The ABLE National Resource Center will host a webinar titled “Social Security’s Updated ABLE Guidance – A Deeper Dive”. The webinar will cover the Social Security Administration’s (SSA) newly-updated section of the Program Operation Manuals System (POMS) which provides updated guidance to local and regional SSA staff on how to treat ABLE accounts when determining eligibility for Social Security programs. The webinar will take place on April 26 from 2:00-3:30 p.m. Eastern Daylight Time. Chris Rodriguez, Director of the ABLE National Resource Center, will present and moderate the webinar. Other presenters will be Marlene Ulisky, Social Security Benefits Expert, National Disability Institute; James R. Sheldon, Supervising Attorney, Neighborhood Legal Services; and Rob Percival, Sr. Vice President, Strategic Products, Ascensus College Savings; and an ABLE account owner. Register for the webinar here.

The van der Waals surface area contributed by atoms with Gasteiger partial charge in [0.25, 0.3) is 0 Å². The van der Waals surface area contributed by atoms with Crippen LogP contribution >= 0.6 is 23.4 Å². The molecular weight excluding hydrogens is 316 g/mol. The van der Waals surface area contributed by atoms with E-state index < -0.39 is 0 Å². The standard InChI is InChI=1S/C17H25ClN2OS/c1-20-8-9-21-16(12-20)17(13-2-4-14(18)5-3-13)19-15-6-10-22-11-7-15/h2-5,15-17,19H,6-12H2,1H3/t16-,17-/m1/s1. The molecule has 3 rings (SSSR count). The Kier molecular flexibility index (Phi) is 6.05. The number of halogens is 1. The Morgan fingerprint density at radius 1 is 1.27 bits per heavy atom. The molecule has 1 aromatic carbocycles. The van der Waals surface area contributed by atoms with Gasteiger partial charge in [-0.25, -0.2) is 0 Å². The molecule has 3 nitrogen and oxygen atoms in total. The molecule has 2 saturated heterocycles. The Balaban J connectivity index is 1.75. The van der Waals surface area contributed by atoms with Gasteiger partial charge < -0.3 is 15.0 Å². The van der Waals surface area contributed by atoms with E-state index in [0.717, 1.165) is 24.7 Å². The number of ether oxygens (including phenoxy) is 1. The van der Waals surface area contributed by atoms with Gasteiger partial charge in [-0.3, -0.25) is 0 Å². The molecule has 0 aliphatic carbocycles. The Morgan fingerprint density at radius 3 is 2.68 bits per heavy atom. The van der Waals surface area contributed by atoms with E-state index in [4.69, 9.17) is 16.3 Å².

Nearly 1,000 disability advocates from across the country are in Washington, DC this week to advance our grassroots movement, meet with their Members of Congress, and educate them on the needs of people with disabilities. Advocates will be sharing their messages on civil rights and community living, education, federal funding, Medicaid and health care, and Social Security and SSI with their Members of Congress on April 25. Learn more at disabilitypolicyseminar.org.